It also forces us to look at how we might have to disconnect periodically because unplugging occasionally improves mental health by discouraging certain behaviours (stop scrolling, texting and clicking) and encouraging others (convey thoughtful, nuanced ideas and creativity). The reason this is true is that innovation is fundamentally about people and how they work together in Collaborative Workgroups which need to be face-to-face at least some of the time. The 12-points address this issue explicitly.
One of the other ways companies often attempt to understand how to implement innovation is through various design thinking methods like personas, journey mapping and cultural probes. They are referred to as user-experience (UX) design methods.
All of them, and others, are an incredibly useful exercise for understanding stakeholders and improving the employee experience of a workplace for instance. But at the end of the day, they are maps and abstractions. To truly impact an employee’s experience, action must be taken, in the form of physical and behavioural change that can be monitored and measured.
I’ve seen companies hire designers to rehash their personas and journey maps over and over again only to find, eventually, they are really just having a conversation with themselves. The big four accounting firms are becoming very good at formulating really expensive projects to help you with your UX designs. What we really want is to create smart, relevant designs that can be tailored to the individual level and shown to have ROI impact measures, no amount of “talk” can achieve that no matter how clever your new buzz words might be.
I’m not saying don’t do UX design for the workplace; what I am saying is you also need to bring systems thinking methods into the mix to make sure your designs have an implementation angle as well as a smart, feel-good, intelligent design angle, that is actually relevant.
The design angle is clearly important. As we begin to get better at integrating technology into the workplace we need to be able to tell stories about how the future will be different, so that we can communicate lessons learned and work out “what next.”
Enter the 12 point plan. Each of CSIs 12 points leads up to collaborative workgroups and will eventually get you to an understanding of how to impact every individual in a way that has a positive impact on your company’s bottom line. The 12 points refer to the actions and steps that need to be taken so that what gets done creates measurable improvement from collaboration. The 12 points translates UX design stories into something that can be implemented and measured to make sure an imaged future can become an established reality.
Using the CSI systems thinking process embedded in the 12 points ensures that UX designs and personas aren’t just isolated stories, it ensures that individuals either have choice about where to work and how as well as being engaged in something meaningful that will have an impact on objectives and key results.
Doing something relevant and interesting that contributes to a greater whole and being recognised for it also contributes to Emotional Intelligence and Wellness in a workplace.
One of the key issues the 12-points emphasises is that to be innovative, it’s not practical to have a full workforce of telecommuters. To mitigate the risks of not being innovative, we need face-to-face work, bespoke workspaces, and new work methods.
Therefore, the workplace becomes not only where people work, but where people innovate and collaborate.
I’m not saying that the traditional workplace is where we need to go back to; rather, we need to think more clearly about the function of workplaces as vehicles through which we engage with the wider world and deliver on innovative products and services.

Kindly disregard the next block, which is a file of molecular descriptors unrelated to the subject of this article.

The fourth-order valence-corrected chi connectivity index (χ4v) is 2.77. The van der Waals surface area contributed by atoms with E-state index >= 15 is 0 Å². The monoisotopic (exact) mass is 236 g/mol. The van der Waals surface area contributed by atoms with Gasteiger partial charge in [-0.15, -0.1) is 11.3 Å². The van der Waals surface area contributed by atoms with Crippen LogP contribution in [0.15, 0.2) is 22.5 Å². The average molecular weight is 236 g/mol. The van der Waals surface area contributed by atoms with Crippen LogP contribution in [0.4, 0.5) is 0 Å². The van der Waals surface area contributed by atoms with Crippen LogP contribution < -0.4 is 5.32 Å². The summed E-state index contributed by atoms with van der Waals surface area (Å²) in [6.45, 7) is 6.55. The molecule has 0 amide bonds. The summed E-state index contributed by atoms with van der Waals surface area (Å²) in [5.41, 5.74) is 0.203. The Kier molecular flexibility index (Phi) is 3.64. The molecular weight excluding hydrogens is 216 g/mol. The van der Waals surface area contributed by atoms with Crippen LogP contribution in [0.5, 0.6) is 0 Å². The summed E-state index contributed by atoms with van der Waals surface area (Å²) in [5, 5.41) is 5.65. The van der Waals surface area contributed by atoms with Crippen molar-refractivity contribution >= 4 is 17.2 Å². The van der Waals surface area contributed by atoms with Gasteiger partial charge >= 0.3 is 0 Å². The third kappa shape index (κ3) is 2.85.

A real issue here is that the virtual world – where we work when we’re not in an office – is a complete mess. We are all so over-connected to each other through so many devices, technology platforms and social media that we risk bringing productivity to a grinding halt – unless we get our virtual spaces just as neat, tidy, and well-designed as our offices and workspaces.
In order to truly innovate, we need the collective mind.
One of the challenges of innovation, workspaces, and the workplace is how, when, and where we balance the need for creativity and innovation and how we maintain relationships face-to-face and in the virtual world.
Interestingly, within three of the world’s most successful companies – Apple, Google and Facebook – employees are not allowed to telecommute, as a general rule. This emphasises that the ways people work together to innovate and create competitive advantage needs to be place-based to get measurable results.
By applying our 12 points framework we can create deliberate and measurable work practices that show where it is appropriate to work in the virtual world, and where and when we need to be in the same workplace at the same time.
The dominance of the virtual world – and the fact that machines have entered the social realm – is going to force us to define, measure, and monitor how people work in physical and virtual workspaces. Social media will force new governance models that require the diminishing of direct supervision, plus the emergence of collaboration and trust over command and control. Finally, Collaborative Workgroups addresses better planning, new performance metrics, and the creation of the unambiguous commitment that are paramount to forming a successful innovation capability.
The whole notion of work will be defined around a collective social intelligence that effectively combines our physical existence, with a cleaner virtual world all tethered to technology. Ideas and creativity will then become ubiquitous sparks that fly until a collective workforce is created in fit-for-purpose, socio-technical workplace.
I am not in any way suggesting that we get rid of technology, that would be silly, unproductive AND impossible, but the truth is our existing ‘social’ platforms are engineering our brains to simply be good little social-media users. What CSI and Collaborative Workgroups is about is engineering our brains to be who you can be by making sure your work activities are valuable and valued by the people you work with.
In this near-future world, socio-technical workplaces will enable people to embrace innovation not by the pseudo-analysis of activity bases, but by implementing Collaborative Workgroups.